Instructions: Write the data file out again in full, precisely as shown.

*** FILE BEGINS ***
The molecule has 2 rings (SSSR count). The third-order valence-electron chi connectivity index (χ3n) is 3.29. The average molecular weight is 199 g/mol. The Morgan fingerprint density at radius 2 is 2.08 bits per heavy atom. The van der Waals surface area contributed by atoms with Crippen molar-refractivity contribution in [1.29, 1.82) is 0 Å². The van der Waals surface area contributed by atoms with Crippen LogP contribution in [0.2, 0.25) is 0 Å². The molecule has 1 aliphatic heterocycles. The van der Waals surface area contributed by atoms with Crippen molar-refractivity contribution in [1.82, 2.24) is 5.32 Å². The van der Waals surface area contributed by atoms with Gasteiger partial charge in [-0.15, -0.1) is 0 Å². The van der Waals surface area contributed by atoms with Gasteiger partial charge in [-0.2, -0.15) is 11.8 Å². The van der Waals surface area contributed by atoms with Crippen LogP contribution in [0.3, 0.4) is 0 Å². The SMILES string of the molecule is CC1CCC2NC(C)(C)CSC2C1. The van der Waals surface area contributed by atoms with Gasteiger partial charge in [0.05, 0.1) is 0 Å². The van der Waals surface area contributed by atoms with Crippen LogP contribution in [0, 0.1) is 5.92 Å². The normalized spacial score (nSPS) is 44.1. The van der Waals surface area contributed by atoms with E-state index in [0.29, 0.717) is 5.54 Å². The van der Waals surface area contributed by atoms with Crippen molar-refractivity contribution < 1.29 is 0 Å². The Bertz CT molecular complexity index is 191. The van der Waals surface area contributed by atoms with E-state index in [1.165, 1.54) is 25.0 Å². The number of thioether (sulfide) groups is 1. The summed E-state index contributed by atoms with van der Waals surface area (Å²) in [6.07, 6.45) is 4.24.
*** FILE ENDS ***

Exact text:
The molecule has 2 rings (SSSR count). The third-order valence-electron chi connectivity index (χ3n) is 3.29. The average molecular weight is 199 g/mol. The Morgan fingerprint density at radius 2 is 2.08 bits per heavy atom. The van der Waals surface area contributed by atoms with Crippen molar-refractivity contribution in [1.29, 1.82) is 0 Å². The van der Waals surface area contributed by atoms with Crippen LogP contribution in [0.2, 0.25) is 0 Å². The molecule has 1 aliphatic heterocycles. The van der Waals surface area contributed by atoms with Crippen molar-refractivity contribution in [1.82, 2.24) is 5.32 Å². The van der Waals surface area contributed by atoms with Gasteiger partial charge in [-0.15, -0.1) is 0 Å². The van der Waals surface area contributed by atoms with Gasteiger partial charge in [-0.2, -0.15) is 11.8 Å². The van der Waals surface area contributed by atoms with Crippen LogP contribution in [0.3, 0.4) is 0 Å². The SMILES string of the molecule is CC1CCC2NC(C)(C)CSC2C1. The van der Waals surface area contributed by atoms with Gasteiger partial charge in [0.05, 0.1) is 0 Å². The van der Waals surface area contributed by atoms with Crippen LogP contribution in [0, 0.1) is 5.92 Å². The normalized spacial score (nSPS) is 44.1. The van der Waals surface area contributed by atoms with E-state index in [0.29, 0.717) is 5.54 Å². The van der Waals surface area contributed by atoms with Crippen molar-refractivity contribution < 1.29 is 0 Å². The Bertz CT molecular complexity index is 191. The van der Waals surface area contributed by atoms with E-state index in [1.165, 1.54) is 25.0 Å². The number of thioether (sulfide) groups is 1. The summed E-state index contributed by atoms with van der Waals surface area (Å²) in [6.07, 6.45) is 4.24.